|Hiking to Mt. Whitney, CA|
Either that or rent a few of the Planet Earth DVDs.
|A little piece of the complexity|
It’s not just the world’s physical size that gets me, though. It’s also its complexity. All these teeny tiny parts combine to make slightly less teeny tiny parts, which combine to make tiny parts, which combine to make... well, I suppose you get the point. And once those parts combine to make a whole--an organism, say-- there’s the next level of complexity: those organisms’ interactions with one another and with the non-living parts of their environment. It’s a tangled, interwoven mess of relationships that somehow just... works. Crazy! Beyond the enormity and complexity of our planet, there’s also the unbelievable power, the incredible force, that pulses, grows, ebbs and flows through a world that is at once incredibly strong and incredibly fragile.
And yet all of these things, while difficult to grasp, still don’t compare to the feeling I get when I consider all of the lives lived on this planet, past and present... all of the stories, the losses, the celebrations, the journeys taken by each individual to set foot on the earth from its inception. When I was younger, I remember riding in the backseat of my parents’ vehicle past downtown and seeing a parking lot full of cars outside of a hotel. At that point I hadn’t experienced Mount Whitney or the Grand Canyon, I didn’t know what quarks or symbiotic relationships were, and I wasn’t really aware of cultures other than those that existed in my own hometown. Even then, though, I was overwhelmed at the realization that each car represented at least one human being. So many people! How different their life experiences must be! How varied their worldviews! How unique their day-to-day experiences! And in that moment, I remember wondering if, despite those differences, they all still desired to feel loved, valued, and cared for. I wondered if they felt it. Did they sense a connection to the people living, working, and even parking next to them? Or did they live their lives autonomously, isolated in their personal bubbles, offices, and sedans? That day, as a 10-ish year old girl with a limited perspective on life, I remember feeling overwhelmed with curiosity about all those people represented by all those cars, and overcome by the great need I already sensed for us to love each other well.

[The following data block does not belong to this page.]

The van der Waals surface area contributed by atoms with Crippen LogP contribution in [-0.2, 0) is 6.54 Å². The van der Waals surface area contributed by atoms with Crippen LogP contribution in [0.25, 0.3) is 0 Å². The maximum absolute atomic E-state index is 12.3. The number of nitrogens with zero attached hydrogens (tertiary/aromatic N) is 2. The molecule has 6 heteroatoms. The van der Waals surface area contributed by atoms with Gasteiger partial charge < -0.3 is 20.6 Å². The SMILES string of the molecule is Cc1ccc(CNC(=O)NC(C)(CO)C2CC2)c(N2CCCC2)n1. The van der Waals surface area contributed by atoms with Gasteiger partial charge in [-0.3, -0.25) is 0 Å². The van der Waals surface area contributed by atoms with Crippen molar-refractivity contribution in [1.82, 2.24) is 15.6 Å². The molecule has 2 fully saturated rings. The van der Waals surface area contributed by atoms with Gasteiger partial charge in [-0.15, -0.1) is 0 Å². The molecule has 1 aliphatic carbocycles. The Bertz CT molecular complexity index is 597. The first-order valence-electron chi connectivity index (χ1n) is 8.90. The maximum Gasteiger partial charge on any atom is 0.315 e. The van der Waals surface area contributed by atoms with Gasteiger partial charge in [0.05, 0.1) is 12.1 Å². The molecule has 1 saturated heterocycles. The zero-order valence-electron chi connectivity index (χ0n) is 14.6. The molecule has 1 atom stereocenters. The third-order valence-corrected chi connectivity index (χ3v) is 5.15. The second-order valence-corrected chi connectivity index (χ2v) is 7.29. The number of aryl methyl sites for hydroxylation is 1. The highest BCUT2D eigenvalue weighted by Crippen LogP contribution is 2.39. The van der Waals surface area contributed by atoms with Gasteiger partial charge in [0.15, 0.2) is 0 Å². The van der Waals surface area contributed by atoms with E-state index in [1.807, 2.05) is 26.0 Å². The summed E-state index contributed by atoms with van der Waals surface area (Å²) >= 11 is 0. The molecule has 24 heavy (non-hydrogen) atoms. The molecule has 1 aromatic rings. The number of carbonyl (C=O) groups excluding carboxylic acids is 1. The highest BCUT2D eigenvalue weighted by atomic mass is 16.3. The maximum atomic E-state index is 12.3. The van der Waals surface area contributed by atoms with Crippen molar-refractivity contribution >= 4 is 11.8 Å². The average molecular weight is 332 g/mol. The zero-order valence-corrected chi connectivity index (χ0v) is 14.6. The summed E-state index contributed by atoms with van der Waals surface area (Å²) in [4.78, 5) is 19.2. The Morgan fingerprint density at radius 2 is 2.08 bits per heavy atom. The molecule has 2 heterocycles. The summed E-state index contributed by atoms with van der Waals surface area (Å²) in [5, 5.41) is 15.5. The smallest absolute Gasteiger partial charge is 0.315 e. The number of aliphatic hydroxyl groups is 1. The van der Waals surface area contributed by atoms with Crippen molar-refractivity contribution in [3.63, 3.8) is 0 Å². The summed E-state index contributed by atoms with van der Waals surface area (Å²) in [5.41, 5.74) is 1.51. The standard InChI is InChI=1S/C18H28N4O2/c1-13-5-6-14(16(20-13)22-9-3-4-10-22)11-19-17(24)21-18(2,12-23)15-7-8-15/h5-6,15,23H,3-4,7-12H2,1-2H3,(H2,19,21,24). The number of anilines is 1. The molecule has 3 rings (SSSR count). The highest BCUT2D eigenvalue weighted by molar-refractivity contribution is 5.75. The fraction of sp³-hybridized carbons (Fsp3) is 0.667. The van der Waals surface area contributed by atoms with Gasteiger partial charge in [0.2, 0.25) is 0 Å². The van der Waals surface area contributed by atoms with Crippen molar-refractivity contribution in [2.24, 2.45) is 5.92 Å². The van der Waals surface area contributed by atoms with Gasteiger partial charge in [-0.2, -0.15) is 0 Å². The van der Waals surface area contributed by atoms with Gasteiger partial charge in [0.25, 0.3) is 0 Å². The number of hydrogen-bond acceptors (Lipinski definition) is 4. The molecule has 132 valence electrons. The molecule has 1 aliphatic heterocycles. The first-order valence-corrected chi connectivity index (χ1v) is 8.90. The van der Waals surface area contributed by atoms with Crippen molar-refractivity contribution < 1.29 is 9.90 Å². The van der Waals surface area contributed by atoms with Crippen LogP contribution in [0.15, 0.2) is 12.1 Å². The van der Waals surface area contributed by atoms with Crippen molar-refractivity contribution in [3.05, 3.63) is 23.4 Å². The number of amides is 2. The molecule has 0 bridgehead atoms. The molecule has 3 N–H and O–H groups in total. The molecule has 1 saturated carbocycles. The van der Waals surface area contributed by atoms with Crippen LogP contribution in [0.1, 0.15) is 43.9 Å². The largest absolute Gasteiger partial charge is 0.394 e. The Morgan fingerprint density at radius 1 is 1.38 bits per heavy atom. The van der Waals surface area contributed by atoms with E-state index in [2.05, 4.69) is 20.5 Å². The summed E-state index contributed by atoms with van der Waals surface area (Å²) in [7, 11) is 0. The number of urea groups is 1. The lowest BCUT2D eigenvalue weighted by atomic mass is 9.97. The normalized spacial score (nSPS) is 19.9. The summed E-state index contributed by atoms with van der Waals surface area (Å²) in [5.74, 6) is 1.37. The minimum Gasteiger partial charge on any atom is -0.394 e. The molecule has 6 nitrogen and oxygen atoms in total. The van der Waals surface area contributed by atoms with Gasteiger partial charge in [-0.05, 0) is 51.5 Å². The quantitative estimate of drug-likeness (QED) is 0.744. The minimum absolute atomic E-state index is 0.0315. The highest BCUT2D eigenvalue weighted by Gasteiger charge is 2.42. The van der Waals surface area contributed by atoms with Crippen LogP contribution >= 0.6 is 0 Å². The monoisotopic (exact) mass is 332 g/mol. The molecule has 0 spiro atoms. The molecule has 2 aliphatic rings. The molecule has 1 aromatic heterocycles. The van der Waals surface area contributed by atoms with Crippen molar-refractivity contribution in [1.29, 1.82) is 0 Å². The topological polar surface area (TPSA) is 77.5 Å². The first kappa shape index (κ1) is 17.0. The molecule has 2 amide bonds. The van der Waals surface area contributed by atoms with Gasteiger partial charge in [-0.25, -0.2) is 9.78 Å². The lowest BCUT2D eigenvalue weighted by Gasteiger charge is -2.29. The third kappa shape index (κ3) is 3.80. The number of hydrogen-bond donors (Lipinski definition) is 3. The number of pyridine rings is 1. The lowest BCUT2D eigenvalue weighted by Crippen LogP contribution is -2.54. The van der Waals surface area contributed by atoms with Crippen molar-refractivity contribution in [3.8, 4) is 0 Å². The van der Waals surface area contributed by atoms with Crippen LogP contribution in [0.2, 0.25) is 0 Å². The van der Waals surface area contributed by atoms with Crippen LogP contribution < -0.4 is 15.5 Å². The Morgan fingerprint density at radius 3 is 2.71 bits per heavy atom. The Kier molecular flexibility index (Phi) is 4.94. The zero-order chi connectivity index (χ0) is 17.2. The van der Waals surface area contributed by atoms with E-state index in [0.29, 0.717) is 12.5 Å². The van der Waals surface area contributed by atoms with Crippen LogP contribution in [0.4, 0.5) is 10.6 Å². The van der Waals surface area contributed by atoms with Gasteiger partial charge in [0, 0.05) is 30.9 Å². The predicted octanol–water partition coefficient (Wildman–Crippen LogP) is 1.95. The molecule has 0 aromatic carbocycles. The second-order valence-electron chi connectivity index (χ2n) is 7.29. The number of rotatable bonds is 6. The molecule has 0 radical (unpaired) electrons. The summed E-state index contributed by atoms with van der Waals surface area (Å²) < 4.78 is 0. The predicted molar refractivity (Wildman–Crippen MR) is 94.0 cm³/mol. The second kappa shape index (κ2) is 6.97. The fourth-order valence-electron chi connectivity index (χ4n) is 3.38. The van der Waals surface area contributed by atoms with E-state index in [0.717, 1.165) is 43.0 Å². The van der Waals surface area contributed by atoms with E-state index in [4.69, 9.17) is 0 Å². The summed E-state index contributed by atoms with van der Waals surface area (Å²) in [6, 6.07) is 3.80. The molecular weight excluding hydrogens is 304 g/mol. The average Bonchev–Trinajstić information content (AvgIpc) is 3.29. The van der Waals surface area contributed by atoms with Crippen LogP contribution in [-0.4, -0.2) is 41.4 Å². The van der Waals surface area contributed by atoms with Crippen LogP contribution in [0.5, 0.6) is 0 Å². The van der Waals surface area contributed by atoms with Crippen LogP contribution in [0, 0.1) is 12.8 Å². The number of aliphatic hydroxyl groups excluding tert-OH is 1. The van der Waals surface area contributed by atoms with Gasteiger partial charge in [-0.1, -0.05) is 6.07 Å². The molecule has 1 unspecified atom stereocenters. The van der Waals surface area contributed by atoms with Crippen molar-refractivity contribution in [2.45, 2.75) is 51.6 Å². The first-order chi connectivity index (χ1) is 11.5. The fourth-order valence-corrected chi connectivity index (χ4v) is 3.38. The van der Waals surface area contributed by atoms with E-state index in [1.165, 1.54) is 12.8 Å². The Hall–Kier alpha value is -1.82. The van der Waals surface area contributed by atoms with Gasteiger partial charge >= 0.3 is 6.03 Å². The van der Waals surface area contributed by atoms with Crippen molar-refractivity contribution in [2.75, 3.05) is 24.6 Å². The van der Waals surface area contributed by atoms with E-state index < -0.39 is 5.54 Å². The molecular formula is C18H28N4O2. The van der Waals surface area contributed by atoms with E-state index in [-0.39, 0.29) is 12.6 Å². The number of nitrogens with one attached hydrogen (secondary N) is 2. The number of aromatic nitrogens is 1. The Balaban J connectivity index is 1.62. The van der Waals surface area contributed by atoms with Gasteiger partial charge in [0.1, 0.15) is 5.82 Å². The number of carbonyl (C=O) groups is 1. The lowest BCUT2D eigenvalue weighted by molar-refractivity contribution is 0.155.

Those feelings have stayed with me through the years, becoming both deeper and broader with time as I’ve had the privilege of interacting with people from all sorts of backgrounds. I am still overwhelmed, but now I’m also awed by the gift of diversity God has given us through his great, divine creativity, and I’m honored by the responsibility entrusted to us-- the responsibility to serve, to bring healing, to recognize the beauty in one another and help it grow.
I think it’s important to remember the very, very big picture, and to appreciate the vastness of our creator and his creation (including but not limited to the human species). We need to live our lives in constant awareness of the greater story. But let’s not forget that this great story is told one sentence, no, one word at a time. It’s our daily interactions, our moment-to-moment decisions, that make up each phrase. It’s our daily commitment to step outside of our personal bubbles, lift our eyes up from our own affairs (Philippians 2: 3-4), and love one another that gives each sentence meaning. And running through it all, a constant, steady thread linking each tiny piece of the narrative, is grace-- without which the complicated, messy story just wouldn’t make any sense.